Footwear in an art gallery
Maria Giulia Zunino
Plazma Architecture Studio
One of the most distinctive features of Lithuanian national identity is the ability to confront the challenges of the future without fear of change, to embrace new technologies and enter the global world while preserving the country’s traditions. This attitude is much in evidence in the Lithuanian pavilion at the Milan Expo. Created by the Jas firm of young architects based in Kaunas (Lithuania’s second largest city in terms of numbers of inhabitants), the architecture is itself a statement of intent, consisting of two light, eco-friendly cubes connected by a walkway and symbolising a perfect balance between innovation and history. In keeping with the theme of Well of Knowledge: Experienced Future, the pavilion showcases the country’s approach to food production based on both innovative technologies and craft traditions.
A similar mentality is evident in the design approach adopted by the team from Plazma Architecture Studio, a practice founded in the capital Vilnius in 1999. “We’re drawn to any situation that requires innovative solutions. We like to explore the character of our times while expressing our sensitivity towards our surroundings and without forgetting our roots,” they said.
The new Shoe Gallery, a large multi-brand footwear space located inside a major shopping centre, stands out for the use of a novel “glocal” design approach – in other words combining global and local characteristics.
While it is no longer surprising to see shoes displayed like jewellery on low tables (the concept has been used highly successfully by brands such as Camper and Saint Laurent), the striking thing here is the clever use of modules of various heights to create ever different compositions while adhering to an overall ideal of order and rigour that is more typical of an art gallery than a commercial space. The dynamic sensation is accentuated by the specially designed lights fitted between the horizontal lines of the shelves, in turn supported by brass geometric structures analogous to the black frames of the modules and enhanced by elegant rear panels displaying a stylish pattern of blue and white triangles.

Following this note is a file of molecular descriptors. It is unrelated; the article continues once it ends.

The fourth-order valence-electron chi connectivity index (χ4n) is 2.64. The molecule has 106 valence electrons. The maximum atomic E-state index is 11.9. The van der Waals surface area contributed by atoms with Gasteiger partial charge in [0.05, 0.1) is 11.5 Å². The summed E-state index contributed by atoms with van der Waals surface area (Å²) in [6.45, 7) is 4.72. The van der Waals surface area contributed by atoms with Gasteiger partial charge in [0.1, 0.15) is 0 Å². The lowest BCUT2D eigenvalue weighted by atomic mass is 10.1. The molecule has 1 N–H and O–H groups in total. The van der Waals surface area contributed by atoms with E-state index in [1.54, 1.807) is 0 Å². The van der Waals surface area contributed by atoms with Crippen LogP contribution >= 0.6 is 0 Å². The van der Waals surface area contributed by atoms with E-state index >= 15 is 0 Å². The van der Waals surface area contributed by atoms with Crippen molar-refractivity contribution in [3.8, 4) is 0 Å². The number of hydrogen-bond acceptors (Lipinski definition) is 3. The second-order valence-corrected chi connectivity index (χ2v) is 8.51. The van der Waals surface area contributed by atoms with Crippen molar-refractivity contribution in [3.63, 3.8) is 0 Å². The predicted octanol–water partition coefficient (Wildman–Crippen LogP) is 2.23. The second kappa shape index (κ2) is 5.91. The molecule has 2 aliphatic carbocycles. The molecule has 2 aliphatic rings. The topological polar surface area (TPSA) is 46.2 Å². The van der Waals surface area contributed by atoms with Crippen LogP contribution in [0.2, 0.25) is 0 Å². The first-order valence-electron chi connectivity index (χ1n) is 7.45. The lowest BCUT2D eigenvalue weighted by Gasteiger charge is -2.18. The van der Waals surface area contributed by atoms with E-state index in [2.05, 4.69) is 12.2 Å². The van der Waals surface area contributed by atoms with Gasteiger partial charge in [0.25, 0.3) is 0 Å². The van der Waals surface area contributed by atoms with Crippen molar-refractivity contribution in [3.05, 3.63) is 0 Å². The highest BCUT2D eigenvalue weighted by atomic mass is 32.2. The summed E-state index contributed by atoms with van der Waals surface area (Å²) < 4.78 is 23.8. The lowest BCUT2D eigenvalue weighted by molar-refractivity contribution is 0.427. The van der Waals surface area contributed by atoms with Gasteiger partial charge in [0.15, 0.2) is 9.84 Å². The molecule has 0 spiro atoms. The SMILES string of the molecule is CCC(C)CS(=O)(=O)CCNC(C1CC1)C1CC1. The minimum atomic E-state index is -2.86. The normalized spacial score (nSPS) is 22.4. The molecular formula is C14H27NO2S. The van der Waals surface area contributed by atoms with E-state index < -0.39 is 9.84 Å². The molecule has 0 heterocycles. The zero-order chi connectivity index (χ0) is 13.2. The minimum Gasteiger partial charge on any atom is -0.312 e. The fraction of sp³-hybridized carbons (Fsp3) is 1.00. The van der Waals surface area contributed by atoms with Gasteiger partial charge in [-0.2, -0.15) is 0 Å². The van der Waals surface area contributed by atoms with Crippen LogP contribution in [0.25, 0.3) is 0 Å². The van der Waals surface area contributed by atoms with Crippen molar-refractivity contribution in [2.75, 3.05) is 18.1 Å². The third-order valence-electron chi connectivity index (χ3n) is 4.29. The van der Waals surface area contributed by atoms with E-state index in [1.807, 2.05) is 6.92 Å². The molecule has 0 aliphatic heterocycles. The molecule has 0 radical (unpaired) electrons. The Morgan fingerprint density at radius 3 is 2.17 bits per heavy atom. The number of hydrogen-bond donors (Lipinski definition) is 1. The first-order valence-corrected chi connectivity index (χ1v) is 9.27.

The result is a syncopated yet lively and almost unexpected rhythm, underscored by the choice of minimal but classic-contemporary materials. Concrete, brass, mirrors and coatings all join forces to create an elegant and sophisticated urban mood. The Design Industry ceramic floor tiles in the RAW version from Ceramiche Refin – chosen for their high technical performance, environmental sustainability and aesthetic qualities inspired by the colours and texture of concrete and worn plaster – create a seamless surface brought to life by the subtle colour variations and veins that appear to extend into the concrete of the perimeter walls.
Refin, Design Industry Raw
Water absorpion (ISO 10545-3): 0,2%
Chemical resistance (ISO 10545-13): conforme
Resistance to deep abrasion (ISO 10545-6): ≤175mm3
Stain resistance (ISO 10545-14): conforme
Frost resistance (ISO 10545-12): conforme
Modulus of rupture and breaking strength (ISO 10545-4): ≥ 35 N/mm2
Slip resistance (DIN 51130): R9
Thermal shock resistance (ISO 10545-9): conforme
Crazing resistance (ISO 10545-11): conforme
Linear thermal expansion (ISO 10545-8): conforme